What were you shooting today for SWAT?
We were shooting in the studio. We do a lot of on-location stuff in the show, which is fun to do and helps with the authenticity level, but anything at SWAT headquarters is on the sound stage. There wasn’t too much action today, but the days are always packed. The show is so ambitious.
How is the pace of a show like SWAT different than a studio movie?
I’ve done studio movies where Roger Deckker is taking eight years go line up a shot. Then you see it and it’s like the Sistine Chapel on screen. And I’ve done the fastest, grittiest indie. We did one this year called Brampton’s Own that we shot in eight days. That’s just crazy. With SWAT, the money is there to get a certain level of production value, but it’s still crunch time every day. There’s no relaxing. It’s tight.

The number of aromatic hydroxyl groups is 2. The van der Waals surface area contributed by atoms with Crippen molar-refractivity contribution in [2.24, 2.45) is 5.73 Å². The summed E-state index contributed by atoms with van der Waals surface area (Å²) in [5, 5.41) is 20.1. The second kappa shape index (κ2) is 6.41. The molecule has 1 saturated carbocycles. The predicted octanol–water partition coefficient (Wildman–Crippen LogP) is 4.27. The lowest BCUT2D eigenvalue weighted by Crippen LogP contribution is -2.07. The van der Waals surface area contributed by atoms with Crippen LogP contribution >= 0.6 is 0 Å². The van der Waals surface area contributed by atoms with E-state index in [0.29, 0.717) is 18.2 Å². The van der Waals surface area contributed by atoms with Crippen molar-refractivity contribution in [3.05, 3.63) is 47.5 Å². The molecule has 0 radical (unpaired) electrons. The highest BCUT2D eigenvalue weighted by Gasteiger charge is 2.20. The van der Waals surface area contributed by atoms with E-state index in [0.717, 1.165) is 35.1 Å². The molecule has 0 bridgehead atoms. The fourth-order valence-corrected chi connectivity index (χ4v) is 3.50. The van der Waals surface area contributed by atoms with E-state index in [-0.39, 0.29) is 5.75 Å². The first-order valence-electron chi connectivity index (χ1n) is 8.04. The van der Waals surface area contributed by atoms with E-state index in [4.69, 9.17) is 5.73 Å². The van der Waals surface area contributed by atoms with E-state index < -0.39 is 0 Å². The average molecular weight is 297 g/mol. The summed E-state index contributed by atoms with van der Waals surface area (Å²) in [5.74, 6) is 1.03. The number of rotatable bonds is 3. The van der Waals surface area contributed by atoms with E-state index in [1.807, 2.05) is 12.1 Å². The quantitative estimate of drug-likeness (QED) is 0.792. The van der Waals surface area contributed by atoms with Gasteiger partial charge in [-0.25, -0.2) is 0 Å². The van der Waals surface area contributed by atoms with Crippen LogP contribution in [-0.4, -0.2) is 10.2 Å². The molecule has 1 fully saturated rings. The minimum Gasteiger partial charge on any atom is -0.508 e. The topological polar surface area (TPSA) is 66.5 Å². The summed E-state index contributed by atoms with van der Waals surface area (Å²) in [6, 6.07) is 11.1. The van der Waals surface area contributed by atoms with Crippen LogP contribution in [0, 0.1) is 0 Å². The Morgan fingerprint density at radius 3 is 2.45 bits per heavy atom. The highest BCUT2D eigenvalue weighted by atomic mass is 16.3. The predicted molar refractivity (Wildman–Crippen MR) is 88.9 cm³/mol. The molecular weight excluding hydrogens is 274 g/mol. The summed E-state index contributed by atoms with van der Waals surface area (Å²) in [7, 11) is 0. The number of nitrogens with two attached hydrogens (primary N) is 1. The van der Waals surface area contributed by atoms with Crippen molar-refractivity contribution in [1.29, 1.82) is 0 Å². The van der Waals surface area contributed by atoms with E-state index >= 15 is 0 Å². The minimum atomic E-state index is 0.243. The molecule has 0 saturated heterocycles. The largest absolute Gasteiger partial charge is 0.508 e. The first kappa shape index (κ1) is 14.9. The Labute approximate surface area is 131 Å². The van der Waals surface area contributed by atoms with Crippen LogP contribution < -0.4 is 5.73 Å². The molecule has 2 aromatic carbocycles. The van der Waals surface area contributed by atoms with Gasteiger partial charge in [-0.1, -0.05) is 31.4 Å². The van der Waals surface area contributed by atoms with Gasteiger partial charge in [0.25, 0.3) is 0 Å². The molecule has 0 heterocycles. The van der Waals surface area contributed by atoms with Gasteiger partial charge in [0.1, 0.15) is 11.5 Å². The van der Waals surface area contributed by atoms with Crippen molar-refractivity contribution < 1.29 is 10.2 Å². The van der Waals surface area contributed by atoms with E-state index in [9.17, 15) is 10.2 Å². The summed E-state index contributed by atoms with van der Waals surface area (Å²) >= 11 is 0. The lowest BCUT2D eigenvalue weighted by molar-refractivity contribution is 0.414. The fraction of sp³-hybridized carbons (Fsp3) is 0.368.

You have a stuntman to do most of the work but what’s the most ambitious thing that you’ve done?
The other day, we were shooting an episode where my character is driving up to a situation where we know there are some bad guys. We’re cruising up in the Dodge Charger. I’m driving. The scene plays out that the bad guys take off, I whip the car, skidding, sliding, drifting, careening around this corner. I watched it happen with the stunt drivers. They are drifting and doing all this crazy stuff with the cameras outside the car. Then they got me to get in the car. They put three cameras on the car and put Shemar Moore, the star of the show, in the passenger seat. They told me not to drift, just to go up and do a U-turn. But when I did it, I lost some traction. It was awesome. I thought to myself, “I”m driving this Dodge Charger with over $1 million in camera equipment on it and the star of the show next to me. Luckily, we have our seat belts on.”